UNAIDS and ESCAP call for bold leadership to galvanize action and accelerate efforts in the response to HIV in Asia and the Pacific to end AIDS by 2030
BANGKOK, 27 November 2018— The United Nations Economic and Social Commission for Asia and the Pacific (ESCAP) and UNAIDS called on all regional partners to take unprecedented and bold actions to advance efforts to end AIDS in the region by 2030.
Government delegates, leading civil society voices and UN partners gathered today at the Asia Pacific Expert Group Meeting on “Reviewing the Implementation of Commitments from the Asia Pacific Intergovernmental Meeting on HIV and AIDS Beyond 2015” to review progress in achieving the commitments contained in the “Asia Pacific Regional Framework for Action on HIV and AIDS Beyond 2015”, which was adopted in January 2015.
The Expert Group Meeting, organized by ESCAP jointly with UNAIDS, UNDP, UNODC and other UN agencies, reported on progress across three pillars including legal and policy barriers; access to affordable medicines, diagnostics and vaccines; and evidence-based national HIV investment cases and sustainability plans. The meeting focused on critical challenges that require immediate interventions in order to accelerate progress towards reaching the HIV Fast-Track Targets.
The outcome of the meeting is contained in the Chair’s summary statement on the meeting’s proceedings presented to Member States of ESCAP in the Fifth Session of the Committee on Social Development, due to be held from 28 to 30 November 2018.
Need to fast-track the HIV response in the region
AIDS is not over in Asia and the Pacific and there is no room for complacency. Prevention is lagging behind. In 2017, 280,000 people became infected with HIV in the region. Although new infections declined by 14% between 2010 and 2017, progress has slowed in recent years and new infections are on the rise in some countries, including in Pakistan and the Philippines where new HIV infections have increased by 45% and 174% respectively.
Although 74% of people living with HIV in the region were aware of their status at the end of 2017, up from 70% in 2016, around 1.3 million people living with HIV did not know their status. A significant proportion of people living with HIV are diagnosed late – when they are already ill and symptomatic. Delaying initiating HIV treatment undermines its immediate benefits and increases the risk of long-term complications.
“The time to accelerate our efforts is now. We cannot stop new HIV infections in the region if we stick to business as usual. We need renewed commitment to our HIV responses, bold political leadership, community support and honoring the promise to leave no one behind” said Eamonn Murphy, UNAIDS Regional Director.
Priorities to scale up action in the region
Participants at the meeting emphasized that the ‘Pacific Regional Framework for Action on HIV and AIDS Beyond 2015’ was a useful tool for guiding national efforts towards accelerating action and investment in the HIV response, promoting access to affordable medicines and reviewing legal and policy barriers to end AIDS by 2030. However, if the region is to reach that goal, the pace of progress needs to substantially quicken.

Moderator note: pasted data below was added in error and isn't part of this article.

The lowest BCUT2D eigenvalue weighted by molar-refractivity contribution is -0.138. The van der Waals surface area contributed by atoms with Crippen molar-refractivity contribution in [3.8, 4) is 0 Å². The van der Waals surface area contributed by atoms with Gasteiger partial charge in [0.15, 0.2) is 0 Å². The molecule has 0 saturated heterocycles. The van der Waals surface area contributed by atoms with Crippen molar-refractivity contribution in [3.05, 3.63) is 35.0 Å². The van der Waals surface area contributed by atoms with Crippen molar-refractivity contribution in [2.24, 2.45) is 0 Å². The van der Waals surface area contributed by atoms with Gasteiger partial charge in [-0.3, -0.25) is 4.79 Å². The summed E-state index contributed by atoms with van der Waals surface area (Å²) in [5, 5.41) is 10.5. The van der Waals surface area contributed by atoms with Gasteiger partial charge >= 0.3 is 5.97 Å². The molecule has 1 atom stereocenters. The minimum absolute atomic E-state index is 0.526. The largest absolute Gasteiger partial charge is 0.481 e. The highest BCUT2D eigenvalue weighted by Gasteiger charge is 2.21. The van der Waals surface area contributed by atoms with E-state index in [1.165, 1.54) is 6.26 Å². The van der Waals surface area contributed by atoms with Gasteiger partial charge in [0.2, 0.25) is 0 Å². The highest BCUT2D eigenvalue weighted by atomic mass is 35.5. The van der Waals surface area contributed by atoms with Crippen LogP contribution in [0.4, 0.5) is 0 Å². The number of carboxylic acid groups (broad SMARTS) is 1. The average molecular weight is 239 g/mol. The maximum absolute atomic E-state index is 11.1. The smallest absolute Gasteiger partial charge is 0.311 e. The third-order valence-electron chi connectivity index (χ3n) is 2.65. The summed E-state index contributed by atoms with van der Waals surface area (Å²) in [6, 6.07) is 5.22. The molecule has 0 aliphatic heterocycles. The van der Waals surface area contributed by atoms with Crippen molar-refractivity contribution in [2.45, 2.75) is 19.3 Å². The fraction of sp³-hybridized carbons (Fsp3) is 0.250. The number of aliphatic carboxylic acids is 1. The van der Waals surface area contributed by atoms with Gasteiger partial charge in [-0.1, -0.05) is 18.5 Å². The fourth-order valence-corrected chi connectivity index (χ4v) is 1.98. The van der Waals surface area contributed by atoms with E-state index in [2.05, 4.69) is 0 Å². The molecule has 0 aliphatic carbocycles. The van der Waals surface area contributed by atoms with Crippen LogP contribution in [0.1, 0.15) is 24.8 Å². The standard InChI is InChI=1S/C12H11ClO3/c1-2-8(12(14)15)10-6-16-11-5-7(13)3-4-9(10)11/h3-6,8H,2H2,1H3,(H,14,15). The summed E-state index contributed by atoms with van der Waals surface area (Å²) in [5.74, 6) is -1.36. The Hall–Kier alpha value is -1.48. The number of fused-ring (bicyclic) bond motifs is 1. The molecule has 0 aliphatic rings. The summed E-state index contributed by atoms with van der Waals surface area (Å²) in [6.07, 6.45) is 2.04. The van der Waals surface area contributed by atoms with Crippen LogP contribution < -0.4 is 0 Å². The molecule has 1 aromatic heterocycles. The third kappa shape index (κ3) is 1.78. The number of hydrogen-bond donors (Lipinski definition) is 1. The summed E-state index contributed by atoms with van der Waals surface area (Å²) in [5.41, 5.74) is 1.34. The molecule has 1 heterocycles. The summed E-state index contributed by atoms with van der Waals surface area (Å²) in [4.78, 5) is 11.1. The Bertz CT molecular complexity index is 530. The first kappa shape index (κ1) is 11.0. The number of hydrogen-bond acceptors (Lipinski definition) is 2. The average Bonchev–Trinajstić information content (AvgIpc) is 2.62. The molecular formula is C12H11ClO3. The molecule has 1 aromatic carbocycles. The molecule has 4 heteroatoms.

Participants discussed progress against 90–90–90 treatment targets, with civil society representatives calling for more community-based HIV services. Although the epidemic in the region is concentrated among key populations, less than 8% of overall AIDS spending is dedicated to HIV prevention among such populations. One of the most pressing challenges for the region is how to ensure that the AIDS response remains financially sustainable.
Legal and policy barriers continue to impede the HIV response. Key populations continue to face stigma and discrimination that prevent them from accessing services and taking actions to protect their health. “It is clear that when we leave someone behind, we have not only lost the battle with HIV, but we have also lost the opportunity to make our countries just and equitable for all people, no matter who or what they are” said H.E. Ieng Mouly, Senior Minister and Chair of the National AIDS Authority, Cambodia.
Participants shared successful experiences of innovative and evidence-based HIV responses that are effective and financially sustainable, with a view to adapt and scale them up across the region. Examples ranged from innovative HIV prevention and testing services, including PrEP and self-testing, to harm reduction strategies with a human right based approach.
Participants identified priorities for action to accelerate the HIV response, including strengthening collaboration across sectors, through South-to-South cooperation and with the meaningful participation of civil society. “Real progress has been made across our region, but countries in Asia Pacific cannot be complacent as they risk undoing hard won gains in the battle against HIV. An effective HIV response is possible only with seamless partnerships across countries, across sectors and across agencies” said Kaveh Zahedi, Deputy Executive Secretary of ESCAP, speaking at the session.
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